Book announcement: Insanity and the Lunatic Asylum in the Nineteenth Century
The idea of the asylum as a threat became fixed in the Victorian age. However, while patients endured terrible abuses at the hands of those working there it was also the site of advancements in medical treatment and care. Looking at asylums of the United Kingdom, Ireland, France and the United States, contributors to this collection present essays from the perspective of those who were sent there and of the place itself – its architecture, funding and purpose. Both fictional and historical sources are used to present a picture of the asylum both as it was and as it was perceived in the popular imagination.
Insanity and the Lunatic Asylum in the Nineteenth Century, edited by Thomas Knowles and Serena Trowbridge
Pickering & Chatto; HB ISBN: 9781848934528, December 2014, 256 pages, £60/$99; eBook: £24 (incl. VAT)
This title forms part of Pickering & Chatto’s series, Perspectives in Economic and Social History.
Introduction – Serena Trowbridge and Thomas Knowles
Part I: Literary
1 ‘Horrible Dens of Deception’: Thomas Bakewell, Thomas Mulock and Anti-Asylum Sentiments, c.1815–58 – Rebecca Wynter
2 ‘This Most Noble of Disorders’: Matilda Betham on the Reformation of the Madhouse – Elaine Bailey
3 The Legacy of Victorian Asylums in the Landscape of Contemporary British Literature – Thomas Knowles
Part II: Quantitative
4 Building a Lunatic Asylum: ‘A Question of Beer, Milk and the Irish’ – Bernard Melling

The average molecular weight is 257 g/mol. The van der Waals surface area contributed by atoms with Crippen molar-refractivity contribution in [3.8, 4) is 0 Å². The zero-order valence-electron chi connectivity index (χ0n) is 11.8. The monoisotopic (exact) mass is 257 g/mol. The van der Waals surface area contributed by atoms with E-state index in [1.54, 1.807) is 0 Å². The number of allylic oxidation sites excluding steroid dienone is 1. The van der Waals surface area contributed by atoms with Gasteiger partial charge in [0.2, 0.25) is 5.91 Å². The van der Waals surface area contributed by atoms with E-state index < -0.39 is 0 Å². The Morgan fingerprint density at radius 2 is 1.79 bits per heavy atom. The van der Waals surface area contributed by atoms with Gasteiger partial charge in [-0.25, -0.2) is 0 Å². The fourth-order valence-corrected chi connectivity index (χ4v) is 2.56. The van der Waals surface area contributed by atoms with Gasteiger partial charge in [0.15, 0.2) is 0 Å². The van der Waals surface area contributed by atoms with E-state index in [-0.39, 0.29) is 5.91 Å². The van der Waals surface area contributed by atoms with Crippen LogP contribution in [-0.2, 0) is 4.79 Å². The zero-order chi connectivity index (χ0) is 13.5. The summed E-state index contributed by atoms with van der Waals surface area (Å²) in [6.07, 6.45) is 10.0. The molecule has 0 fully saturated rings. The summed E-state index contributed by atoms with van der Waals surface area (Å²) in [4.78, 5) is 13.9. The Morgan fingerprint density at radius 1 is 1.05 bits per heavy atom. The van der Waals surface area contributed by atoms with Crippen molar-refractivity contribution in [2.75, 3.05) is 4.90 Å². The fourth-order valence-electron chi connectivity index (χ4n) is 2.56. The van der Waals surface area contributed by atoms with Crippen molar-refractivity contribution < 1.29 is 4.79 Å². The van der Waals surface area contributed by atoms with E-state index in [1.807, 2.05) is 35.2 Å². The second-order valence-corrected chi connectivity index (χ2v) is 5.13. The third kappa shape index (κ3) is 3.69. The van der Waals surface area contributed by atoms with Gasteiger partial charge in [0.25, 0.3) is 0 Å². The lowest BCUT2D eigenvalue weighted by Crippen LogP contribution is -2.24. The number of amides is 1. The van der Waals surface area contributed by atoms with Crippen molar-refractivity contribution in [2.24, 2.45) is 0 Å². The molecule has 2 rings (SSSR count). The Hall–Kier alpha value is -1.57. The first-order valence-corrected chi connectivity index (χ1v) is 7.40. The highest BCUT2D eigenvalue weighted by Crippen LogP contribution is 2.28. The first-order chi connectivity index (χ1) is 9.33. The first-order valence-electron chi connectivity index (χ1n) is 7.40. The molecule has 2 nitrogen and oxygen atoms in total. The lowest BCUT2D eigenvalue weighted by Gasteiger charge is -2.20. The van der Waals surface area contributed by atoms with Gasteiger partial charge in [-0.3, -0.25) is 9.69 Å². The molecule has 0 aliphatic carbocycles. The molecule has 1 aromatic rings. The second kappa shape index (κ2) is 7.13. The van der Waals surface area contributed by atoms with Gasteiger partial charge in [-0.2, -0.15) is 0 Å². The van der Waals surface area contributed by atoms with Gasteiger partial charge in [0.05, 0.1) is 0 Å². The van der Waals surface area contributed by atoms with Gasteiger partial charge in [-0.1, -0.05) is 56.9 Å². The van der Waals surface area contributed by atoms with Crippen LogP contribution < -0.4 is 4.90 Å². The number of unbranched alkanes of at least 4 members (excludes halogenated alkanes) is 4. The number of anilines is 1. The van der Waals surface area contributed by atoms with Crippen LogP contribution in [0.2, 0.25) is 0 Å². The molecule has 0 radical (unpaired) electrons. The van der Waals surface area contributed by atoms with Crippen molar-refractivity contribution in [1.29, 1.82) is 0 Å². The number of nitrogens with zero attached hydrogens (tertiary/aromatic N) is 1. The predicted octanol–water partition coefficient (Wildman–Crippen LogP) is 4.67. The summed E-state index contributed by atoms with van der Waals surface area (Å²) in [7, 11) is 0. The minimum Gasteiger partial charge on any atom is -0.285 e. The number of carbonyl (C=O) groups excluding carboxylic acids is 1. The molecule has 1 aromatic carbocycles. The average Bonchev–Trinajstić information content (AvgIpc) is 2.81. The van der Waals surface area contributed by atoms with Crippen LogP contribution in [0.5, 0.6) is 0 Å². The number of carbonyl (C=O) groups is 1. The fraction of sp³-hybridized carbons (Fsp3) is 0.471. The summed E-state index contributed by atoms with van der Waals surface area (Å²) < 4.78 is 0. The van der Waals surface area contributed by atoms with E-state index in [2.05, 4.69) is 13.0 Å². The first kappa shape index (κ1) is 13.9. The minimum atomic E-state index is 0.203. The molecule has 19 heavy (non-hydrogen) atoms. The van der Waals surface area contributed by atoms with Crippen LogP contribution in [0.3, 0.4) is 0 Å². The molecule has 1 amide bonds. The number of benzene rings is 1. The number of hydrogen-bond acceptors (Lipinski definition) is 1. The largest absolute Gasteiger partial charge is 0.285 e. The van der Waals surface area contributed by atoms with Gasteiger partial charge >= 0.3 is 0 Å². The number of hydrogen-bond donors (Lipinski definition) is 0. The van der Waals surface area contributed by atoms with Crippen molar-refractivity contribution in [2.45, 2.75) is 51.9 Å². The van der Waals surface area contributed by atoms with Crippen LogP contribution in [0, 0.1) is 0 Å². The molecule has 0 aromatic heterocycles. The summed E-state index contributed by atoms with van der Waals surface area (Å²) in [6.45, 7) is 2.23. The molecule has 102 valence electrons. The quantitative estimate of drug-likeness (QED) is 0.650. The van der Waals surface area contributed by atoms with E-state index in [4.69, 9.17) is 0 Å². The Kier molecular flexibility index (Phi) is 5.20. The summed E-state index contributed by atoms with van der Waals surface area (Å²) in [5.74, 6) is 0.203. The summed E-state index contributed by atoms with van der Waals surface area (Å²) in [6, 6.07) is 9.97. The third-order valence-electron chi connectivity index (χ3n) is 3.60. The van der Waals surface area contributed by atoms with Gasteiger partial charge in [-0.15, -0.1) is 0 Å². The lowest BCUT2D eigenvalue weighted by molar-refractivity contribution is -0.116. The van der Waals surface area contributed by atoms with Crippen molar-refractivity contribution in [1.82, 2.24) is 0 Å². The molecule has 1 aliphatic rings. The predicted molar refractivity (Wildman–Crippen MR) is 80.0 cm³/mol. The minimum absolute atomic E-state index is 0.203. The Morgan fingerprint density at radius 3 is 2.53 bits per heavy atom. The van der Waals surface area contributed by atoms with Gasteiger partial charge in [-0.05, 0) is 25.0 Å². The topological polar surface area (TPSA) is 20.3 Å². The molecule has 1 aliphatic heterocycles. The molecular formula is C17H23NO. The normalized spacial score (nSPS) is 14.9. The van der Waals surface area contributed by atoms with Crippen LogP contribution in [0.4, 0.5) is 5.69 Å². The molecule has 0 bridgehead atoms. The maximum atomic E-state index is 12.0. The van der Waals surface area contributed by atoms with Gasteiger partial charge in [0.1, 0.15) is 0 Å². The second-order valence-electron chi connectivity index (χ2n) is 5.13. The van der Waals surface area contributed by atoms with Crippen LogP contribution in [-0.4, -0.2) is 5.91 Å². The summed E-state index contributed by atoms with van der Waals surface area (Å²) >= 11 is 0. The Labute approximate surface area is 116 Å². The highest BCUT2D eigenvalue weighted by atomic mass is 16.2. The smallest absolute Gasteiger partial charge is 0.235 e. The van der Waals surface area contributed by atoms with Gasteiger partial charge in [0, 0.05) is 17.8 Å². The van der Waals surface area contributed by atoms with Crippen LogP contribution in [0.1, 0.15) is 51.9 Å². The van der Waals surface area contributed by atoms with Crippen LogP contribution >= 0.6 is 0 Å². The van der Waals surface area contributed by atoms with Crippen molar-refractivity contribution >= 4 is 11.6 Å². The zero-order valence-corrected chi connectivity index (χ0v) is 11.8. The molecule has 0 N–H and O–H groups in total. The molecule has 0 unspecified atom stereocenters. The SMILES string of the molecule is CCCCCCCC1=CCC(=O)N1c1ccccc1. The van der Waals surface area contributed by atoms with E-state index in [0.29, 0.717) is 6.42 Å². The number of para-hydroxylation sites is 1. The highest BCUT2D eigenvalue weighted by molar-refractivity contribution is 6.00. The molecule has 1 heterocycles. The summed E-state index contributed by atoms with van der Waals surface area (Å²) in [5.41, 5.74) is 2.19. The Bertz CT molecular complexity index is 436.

5 ‘Just Can’t Work Them Hard Enough’: A Historical Bioarcheological Study of the Inmate Experience at the Oneida County Asylum – Shawn Phillips
6 ‘Always Remember that you are in your Senses’: From Keeper to Attendant to Nurse – Claire Chatterton
7 ‘Atrophied’, ‘Engorged’, ‘Debauched’: Muscle Wastage, Degenerate Mass and Moral Worth in the General Paralytic Patient – Jennifer Wallis
Part III: Cultural
8 ‘Attitudes Passionelles’: The Pornographic Spaces of the Salpêtriére – Amanda Finelli
9 ‘The Poison that Upsets my Reason’: Men, Madness and Drunkenness in the Victorian Period – Kostas Makras
10 ‘Madness and masculinity’: Male Patients in London Asylums and Victorian Culture – Helen Goodman
11 ‘Straitjacket’: A Confined History – Will Wiles
To read the introduction, click here.
To view the index, click here.
About the Editors:
Thomas Knowles is based at the School of English, Nottingham Trent University. His research interests are varied and include Romanticism, Surrealism, Critical Theory, Victorian Literature, Science Fiction, the History of Madness and Psychiatry, Imperialism, Empire and Postcolonial Studies.
Serena Trowbridge is based in the School of English, Birmingham City University. Her research interests include nineteenth-century poetry, women’s history and writing, Gothic literature, nineteenth-century Anglican theology, children’s literature in the eighteenth and nineteenth centuries and Pre-Raphaelitism in art and literature.